(Originally published in The Federalist)

Rachel and Philip Ridgeway sought to make the best of a situation formed through brokenness by adopting embryos who had been frozen for almost 30 years. Their love resulted in breaking a world record late last year when the formerly frozen twins were born on Oct. 31, 2022.

The twins, Lydia and Timothy, “set the new known record for the longest-frozen embryos to ever result in a successful live birth, according to research staff at the University of Tennessee Preston Medical Library,” commented the National Embryo Donation Center (NEDC) in a celebratory birth announcement.

Lydia and Timothy were stored in freezers for nearly 30 years — 29 years and 10 months, to be exact — before being implanted inside their adoptive mother, Rachel Ridgeway. The previous record of babies born alive after being stored in freezers was 27 years, according to NEDC.

The Ridgeways, who also have their own biological children, chose to adopt embryos because they felt burdened by the huge number of children abandoned in freezers. That number is more than 1 million in the United States alone.

They chose the NEDC because, as Rachel shared with me: “They see each embryo as a child and treat them as such. NEDC works with Southeastern Fertility Center, which is a non-discard facility. They don’t throw away any embryos. They have multiple options for infertility treatment and IVF options that don’t include freezing of embryos.”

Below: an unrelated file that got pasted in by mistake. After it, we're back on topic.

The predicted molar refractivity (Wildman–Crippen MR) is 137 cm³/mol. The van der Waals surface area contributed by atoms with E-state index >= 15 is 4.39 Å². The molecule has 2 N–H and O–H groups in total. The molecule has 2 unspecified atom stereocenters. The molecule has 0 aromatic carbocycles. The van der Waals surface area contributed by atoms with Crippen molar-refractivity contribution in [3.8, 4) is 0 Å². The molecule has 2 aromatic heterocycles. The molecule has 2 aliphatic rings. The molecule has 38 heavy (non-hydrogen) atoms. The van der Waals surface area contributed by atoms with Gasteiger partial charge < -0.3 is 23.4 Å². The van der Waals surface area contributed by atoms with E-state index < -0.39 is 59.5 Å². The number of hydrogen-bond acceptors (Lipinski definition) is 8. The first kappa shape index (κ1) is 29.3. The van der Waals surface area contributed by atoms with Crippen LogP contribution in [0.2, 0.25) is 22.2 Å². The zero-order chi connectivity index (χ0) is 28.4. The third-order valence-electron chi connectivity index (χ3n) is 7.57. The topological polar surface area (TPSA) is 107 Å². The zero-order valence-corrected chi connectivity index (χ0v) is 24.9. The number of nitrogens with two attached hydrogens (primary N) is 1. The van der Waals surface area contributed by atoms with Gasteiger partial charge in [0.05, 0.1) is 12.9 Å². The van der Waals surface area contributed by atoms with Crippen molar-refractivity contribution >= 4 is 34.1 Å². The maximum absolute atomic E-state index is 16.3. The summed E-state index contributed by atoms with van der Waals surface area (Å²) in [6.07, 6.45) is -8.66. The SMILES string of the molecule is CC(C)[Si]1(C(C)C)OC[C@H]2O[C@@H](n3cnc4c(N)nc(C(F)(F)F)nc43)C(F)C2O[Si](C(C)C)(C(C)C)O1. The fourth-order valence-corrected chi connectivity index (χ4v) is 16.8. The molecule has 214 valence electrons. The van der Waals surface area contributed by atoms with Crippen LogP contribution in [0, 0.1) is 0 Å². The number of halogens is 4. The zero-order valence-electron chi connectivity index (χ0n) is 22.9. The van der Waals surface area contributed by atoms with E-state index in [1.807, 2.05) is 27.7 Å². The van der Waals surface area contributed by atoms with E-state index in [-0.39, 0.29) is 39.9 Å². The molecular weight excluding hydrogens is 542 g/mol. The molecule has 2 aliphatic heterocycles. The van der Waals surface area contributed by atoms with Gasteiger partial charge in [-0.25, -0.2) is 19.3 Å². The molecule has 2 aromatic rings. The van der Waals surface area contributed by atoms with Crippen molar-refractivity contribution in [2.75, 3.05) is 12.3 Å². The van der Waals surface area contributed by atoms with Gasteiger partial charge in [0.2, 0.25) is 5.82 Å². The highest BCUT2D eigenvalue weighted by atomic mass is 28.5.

The couple sought out the children who had been waiting the longest — the ones most likely to be forsaken and who had no chance of being raised by their biological parents. Rachel told me she looked on the NEDC website for children in categories that made them the least likely to be chosen: Among frozen children whose biological parents “have anything in the medical portion of their profile that the clinic needs to inform adoptive parents of. Examples include history of testing positive for an STD, history of genetic disorder, etc…”

“No one looks at these profiles because the embryos aren’t ‘perfect,’” Rachel told me. “After looking through the profiles and finding embryos under this category, we decided that the best way to choose was to look at who had been waiting the longest at NEDC and pick them. That’s what we did. We found the embryos that had waited the longest and picked that profile as our primary donor.”

The Ridgeways then insisted on implanting all three viable embryos despite their physician’s concerns. This resulted in two of the children surviving: Lydia and Timothy.

The Ridgeways knew these children were created through commodification, and that they had lost the two human beings necessary for their maximum developmental success and sense of identity — their mother and father. They went into the adoption determined to do everything they can to help mend the children’s wounds. Their choices embody what it means to do hard things on behalf of children, rather than insisting that children do hard things to fulfill the selfish desires of adults.

Created in Brokenness

Before their adoption, Lydia and Timothy were denied their right to life and treated as commodities, as the IVF process always entails the risk that one or all of the manufactured embryos won’t survive. Three of the five children the Ridgeways adopted perished: Two did not survive the thawing process, and one did not survive the transfer process. And this level of death in the IVF process occurred even in the best-case scenario, with loving parents seeking life and actively attempting to protect it.